The emergence of women became visible to the globe as more and more women began to break down barriers created by men. A significant global movement committed to women’s empowerment and fighting for their rights has developed recently and is still making progress.

Worldwide, the patriarchal society repressed women’s independence. Women were not permitted to cast ballots or express any opinions. As time passed, they understood that life was much more than merely taking care of the household. 

In this article, we’ll discuss:

  • the connection between women’s empowerment and ending violence against women in the Philippines
  • the importance of women’s empowerment
  • different ways to promote women’s empowerment.

The Connection Between Women’s Empowerment and Ending Violence Against Women in the Philippines

One of the persistent societal issues in society is violence against women (VAW). According to the Philippine Statistics Authority, 1 in 4 Filipino women between the ages of 15 and 49 reported having been the victim of physical, emotional, or sexual abuse by their husbands or partner in 2017.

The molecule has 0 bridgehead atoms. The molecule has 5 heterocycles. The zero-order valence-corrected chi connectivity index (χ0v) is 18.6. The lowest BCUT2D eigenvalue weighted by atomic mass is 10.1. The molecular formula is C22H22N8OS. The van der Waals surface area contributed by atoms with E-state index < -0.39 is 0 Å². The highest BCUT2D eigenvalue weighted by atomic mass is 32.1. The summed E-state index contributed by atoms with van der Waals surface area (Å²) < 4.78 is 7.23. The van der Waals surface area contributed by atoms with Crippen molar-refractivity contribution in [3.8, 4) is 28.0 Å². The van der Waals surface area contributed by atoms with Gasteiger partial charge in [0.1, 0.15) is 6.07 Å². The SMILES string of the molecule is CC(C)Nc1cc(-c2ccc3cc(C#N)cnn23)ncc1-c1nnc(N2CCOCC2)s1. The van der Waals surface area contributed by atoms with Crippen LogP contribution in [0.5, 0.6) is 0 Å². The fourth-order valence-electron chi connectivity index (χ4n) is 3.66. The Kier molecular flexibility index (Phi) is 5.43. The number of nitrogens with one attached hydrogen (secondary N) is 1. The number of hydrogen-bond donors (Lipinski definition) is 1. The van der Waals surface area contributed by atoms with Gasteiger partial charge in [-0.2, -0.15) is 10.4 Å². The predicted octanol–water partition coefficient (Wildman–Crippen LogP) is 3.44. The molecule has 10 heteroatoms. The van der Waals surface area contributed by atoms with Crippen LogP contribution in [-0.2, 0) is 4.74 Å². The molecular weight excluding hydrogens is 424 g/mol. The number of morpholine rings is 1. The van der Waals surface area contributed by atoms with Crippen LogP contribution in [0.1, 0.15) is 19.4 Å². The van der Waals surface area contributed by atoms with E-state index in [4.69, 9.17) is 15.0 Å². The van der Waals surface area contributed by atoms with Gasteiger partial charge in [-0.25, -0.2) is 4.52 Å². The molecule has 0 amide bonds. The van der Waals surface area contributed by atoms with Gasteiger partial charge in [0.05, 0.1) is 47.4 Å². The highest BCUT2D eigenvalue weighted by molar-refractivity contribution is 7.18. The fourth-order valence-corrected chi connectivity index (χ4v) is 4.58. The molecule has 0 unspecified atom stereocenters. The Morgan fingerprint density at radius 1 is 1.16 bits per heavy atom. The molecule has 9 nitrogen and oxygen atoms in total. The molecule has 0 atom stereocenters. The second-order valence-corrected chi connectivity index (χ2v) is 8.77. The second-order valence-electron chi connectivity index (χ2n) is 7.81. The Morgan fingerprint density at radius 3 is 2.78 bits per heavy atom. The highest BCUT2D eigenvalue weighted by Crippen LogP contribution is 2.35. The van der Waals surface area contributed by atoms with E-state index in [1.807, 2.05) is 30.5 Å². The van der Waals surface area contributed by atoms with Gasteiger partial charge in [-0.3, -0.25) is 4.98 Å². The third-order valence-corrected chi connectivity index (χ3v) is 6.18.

The fact that many cases of VAW go unreported due to the “culture of silence” endured by victims makes this problem even worse. In addition, there needs to be more concrete data to demonstrate the scope of VAW in the Philippines. Many victims are embarrassed to talk about their experiences. In contrast, others tend to minimize them out of a lack of confidence in the country’s legal system and dissatisfaction with the handling of their complaints.

To deal with VAW, some government systems have already been put in place. Additionally, non-governmental organizations (NGOs) are engaged in this struggle. When this problem in the Philippines end is still uncertain, but if ongoing VAW efforts are sustained, hope may be raised.

How Does Women’s Empowerment Affect Population?

Empowering women is the best strategy for lowering fertility rates and achieving a population size that doesn’t exceed the Earth’s carrying capacity. No nation has yet achieved complete gender equality and women’s empowerment. Women’s rights, freedoms, and opportunities differ greatly around the world. 

According to the United Nations, nearly half of the partnered women in low- and middle-income countries still lack decision-making power over their bodies, which means they cannot make their own decisions about health care, contraception use, or whether or not to have sex. 

Furthermore, gender-based violence continues to afflict 1 in every 3 women worldwide. Approximately 257 million women who want to avoid pregnancy do not use modern, safe contraception. As a result, half of all pregnancies globally are unplanned. 

Some of the lowest gender equality scores are found in the regions with the fastest population growth. Average family size decreases when women can decide what happens to their bodies and lives. 

How Women's Empowerment in the Philippines is Key to Ending Violence Against Women
Photo by Tima Miroshnichenko on

What is Women’s Empowerment in the Philippines?